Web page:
The food truck debate rages on: Council votes down ordinance once again

Tom Moore

Contributing Writer

 Food trucks were voted down again at Thursday’s City Council meeting. Some food trucks, including Nomadic Eats, were temporarily allowed at City Hall on weekends during the month of January. Photo courtesy of Nomadic Eats Facebook Page.

Food trucks were voted down again at Thursday’s City Council meeting. Some food trucks, including Nomadic Eats, were temporarily allowed at City Hall on weekends during the month of January.
Photo courtesy of Nomadic Eats Facebook Page.

The war rages on. The City Council continues to debate. The community holds its collective breath, and at least 50 local entrepreneurs wait to purchase their licenses to open shop and start hawking their respective wares. Now in its third year, the debate about food trucks in Pensacola is still a hot topic.

Thursday night’s City Council 4-4 stalemate vote did nothing to alleviate the tensions between the proponents and opponents to what has turned into one of the hottest, longest-running, most controversial ordinances in the Pensacola City Council.

Randy Russell, the owner of food truck Nomadic Eats that operates at Pensacola State College, said, “This is really a hard business. On a very good day I do $300 to $400 dollars of business. That’s me being busy and working really hard.”

The last time the Pensacola City Council voted in January, it approved the ordinance on its first reading. It needed only to approve it once more in a final vote for the ordinance to be passed. However, the council could not muster the five votes needed.

Many community leaders have weighed in on issue, including University of West Florida’s Vice President for University Advancement Brendan Kelly.

In an interview Thursday with WEAR-TV Channel Three reporter Jackalyn Kovac, Kelly said he would like to see the city adopt a system echoing what other cities with historic cities have done. “Part of the investments we’ve made in downtown Pensacola and our mission as a historic trust, is to preserve what makes the fabric of a historic district special. And that is to have a place that doesn’t have all the trappings of modern day life associated with it.”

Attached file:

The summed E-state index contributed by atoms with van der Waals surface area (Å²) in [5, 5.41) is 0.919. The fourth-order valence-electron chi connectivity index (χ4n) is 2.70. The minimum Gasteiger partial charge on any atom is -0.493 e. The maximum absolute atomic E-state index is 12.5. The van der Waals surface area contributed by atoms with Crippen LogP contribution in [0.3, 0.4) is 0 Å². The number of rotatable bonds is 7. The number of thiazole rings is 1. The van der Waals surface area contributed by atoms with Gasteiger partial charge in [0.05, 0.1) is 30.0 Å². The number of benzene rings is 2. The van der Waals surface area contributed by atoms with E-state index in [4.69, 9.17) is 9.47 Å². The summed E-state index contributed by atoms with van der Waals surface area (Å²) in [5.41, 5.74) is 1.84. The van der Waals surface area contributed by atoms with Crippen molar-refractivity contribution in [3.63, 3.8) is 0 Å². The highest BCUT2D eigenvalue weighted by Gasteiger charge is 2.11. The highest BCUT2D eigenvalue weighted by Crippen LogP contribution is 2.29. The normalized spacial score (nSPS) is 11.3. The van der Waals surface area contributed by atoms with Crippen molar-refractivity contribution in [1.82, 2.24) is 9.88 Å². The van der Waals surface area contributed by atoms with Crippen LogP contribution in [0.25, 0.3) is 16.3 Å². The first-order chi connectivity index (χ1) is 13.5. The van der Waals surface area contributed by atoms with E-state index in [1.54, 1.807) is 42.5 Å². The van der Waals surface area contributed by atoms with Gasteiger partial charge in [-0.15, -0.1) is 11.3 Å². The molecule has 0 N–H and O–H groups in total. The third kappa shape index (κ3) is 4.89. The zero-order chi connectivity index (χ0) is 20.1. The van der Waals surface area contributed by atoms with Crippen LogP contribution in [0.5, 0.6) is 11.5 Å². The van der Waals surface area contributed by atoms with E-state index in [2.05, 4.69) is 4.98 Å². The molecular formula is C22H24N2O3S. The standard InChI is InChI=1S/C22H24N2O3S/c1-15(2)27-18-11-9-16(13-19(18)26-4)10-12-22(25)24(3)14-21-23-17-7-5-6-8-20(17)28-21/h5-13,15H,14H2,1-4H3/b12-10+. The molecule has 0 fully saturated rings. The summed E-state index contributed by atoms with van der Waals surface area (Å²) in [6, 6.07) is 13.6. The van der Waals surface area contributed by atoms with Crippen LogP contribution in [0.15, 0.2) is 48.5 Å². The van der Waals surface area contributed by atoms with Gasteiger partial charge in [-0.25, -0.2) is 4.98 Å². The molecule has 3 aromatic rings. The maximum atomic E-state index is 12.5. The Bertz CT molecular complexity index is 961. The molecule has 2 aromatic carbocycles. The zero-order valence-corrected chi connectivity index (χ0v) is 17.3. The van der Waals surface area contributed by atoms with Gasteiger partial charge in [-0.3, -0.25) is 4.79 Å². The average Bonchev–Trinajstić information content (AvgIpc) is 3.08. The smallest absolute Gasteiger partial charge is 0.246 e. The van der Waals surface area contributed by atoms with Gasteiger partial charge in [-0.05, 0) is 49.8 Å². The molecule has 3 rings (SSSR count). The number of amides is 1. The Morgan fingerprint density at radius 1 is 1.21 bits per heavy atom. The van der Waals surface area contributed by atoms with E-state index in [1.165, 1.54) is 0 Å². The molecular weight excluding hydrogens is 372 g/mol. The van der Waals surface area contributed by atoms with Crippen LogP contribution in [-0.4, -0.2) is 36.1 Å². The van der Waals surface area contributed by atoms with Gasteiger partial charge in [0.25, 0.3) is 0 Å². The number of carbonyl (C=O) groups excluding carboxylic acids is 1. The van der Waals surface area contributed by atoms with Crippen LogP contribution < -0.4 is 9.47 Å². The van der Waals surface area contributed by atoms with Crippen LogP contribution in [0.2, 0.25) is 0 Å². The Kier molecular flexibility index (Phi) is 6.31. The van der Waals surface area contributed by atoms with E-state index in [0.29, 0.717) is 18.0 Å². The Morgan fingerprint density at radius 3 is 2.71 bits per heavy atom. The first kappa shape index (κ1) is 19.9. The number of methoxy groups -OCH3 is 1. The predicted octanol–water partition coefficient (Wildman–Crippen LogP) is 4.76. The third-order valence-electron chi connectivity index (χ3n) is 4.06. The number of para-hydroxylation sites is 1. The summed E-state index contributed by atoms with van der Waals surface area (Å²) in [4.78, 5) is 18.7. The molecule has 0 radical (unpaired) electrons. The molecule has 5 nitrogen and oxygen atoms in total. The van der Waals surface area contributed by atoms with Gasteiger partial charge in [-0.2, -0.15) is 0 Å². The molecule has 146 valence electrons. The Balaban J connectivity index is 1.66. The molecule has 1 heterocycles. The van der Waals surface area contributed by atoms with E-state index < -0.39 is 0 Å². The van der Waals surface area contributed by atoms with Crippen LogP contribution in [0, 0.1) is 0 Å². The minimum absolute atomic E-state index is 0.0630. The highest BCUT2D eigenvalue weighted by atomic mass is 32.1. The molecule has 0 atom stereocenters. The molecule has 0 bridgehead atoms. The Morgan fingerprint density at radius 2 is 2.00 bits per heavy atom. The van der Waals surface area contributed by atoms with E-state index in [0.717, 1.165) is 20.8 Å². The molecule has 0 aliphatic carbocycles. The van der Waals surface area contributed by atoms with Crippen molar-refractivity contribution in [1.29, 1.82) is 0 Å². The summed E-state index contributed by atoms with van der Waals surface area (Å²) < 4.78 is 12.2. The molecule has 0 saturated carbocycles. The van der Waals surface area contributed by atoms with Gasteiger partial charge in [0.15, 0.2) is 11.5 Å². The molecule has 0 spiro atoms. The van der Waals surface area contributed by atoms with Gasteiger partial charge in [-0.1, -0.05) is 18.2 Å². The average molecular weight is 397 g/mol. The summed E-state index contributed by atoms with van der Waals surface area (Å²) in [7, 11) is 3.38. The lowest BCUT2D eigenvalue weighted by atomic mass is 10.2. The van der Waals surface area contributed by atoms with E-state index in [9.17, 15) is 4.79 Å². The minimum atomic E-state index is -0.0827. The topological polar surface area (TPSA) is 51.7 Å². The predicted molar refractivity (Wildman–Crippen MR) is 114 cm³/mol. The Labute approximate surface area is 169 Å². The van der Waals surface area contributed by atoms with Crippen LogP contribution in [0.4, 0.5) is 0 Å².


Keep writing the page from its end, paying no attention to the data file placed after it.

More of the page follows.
Kelly is not alone in his opposition. Many others, including local business owners, oppose the food trucks, because they believe the trucks will cause unsightly traffic in the downtown area.

“If the trucks proliferate, they will damage the brick and mortar, property tax-paying restaurants and be a blight on the great streetscape and charming ambiance we now have,” said Wilmer Mitchell, president of Seville Quarter.

“Those of us who have worked for years developing the area and taken the financial risks necessary to buy the land and build the buildings, and who pay major property taxes and license fees every year, should never have to face an ordinance which would permit competitors with little stake in the game to drive up, park near us and compete with us from a free space on the streets we helped make popular.”

In defense of food truck operators, Russell said, “I don’t think we pose much of a threat to the brick and mortars. Not at $300 to $500 a day.”

“I don’t like any hasty decisions and sometimes important decisions take time,” Kelly told the Pensacola News Journal. “So whatever time it takes to make the right policies for this city and where we are trying to go makes the most sense to me.” (Taken from a PNJ story on Feb. 11, 2016.)

Councilwoman Sherri Myers did not go along with the views of the opponents. She was particularly opposed to the idea that local business owners and residents somehow needed “protection” from the food trucks.

“I don’t think that it’s the role of the government to guarantee businesses success,” Myers said.

Johnson and Myers both also called out the University of West Florida Historic Trust for its last-minute objections to the ordinance.

“As much as this has been in the press, it concerns me,” Myers said, referring to the concerns raised only last week by UWF officials.

“I don’t think anyone is opposed to the business per se,” said Mike Guildy, who lives in the historic district downtown near Seville. “I think the ultimate goal of the council should be to find a place for the food trucks to operate and dedicate that place where they want to come.”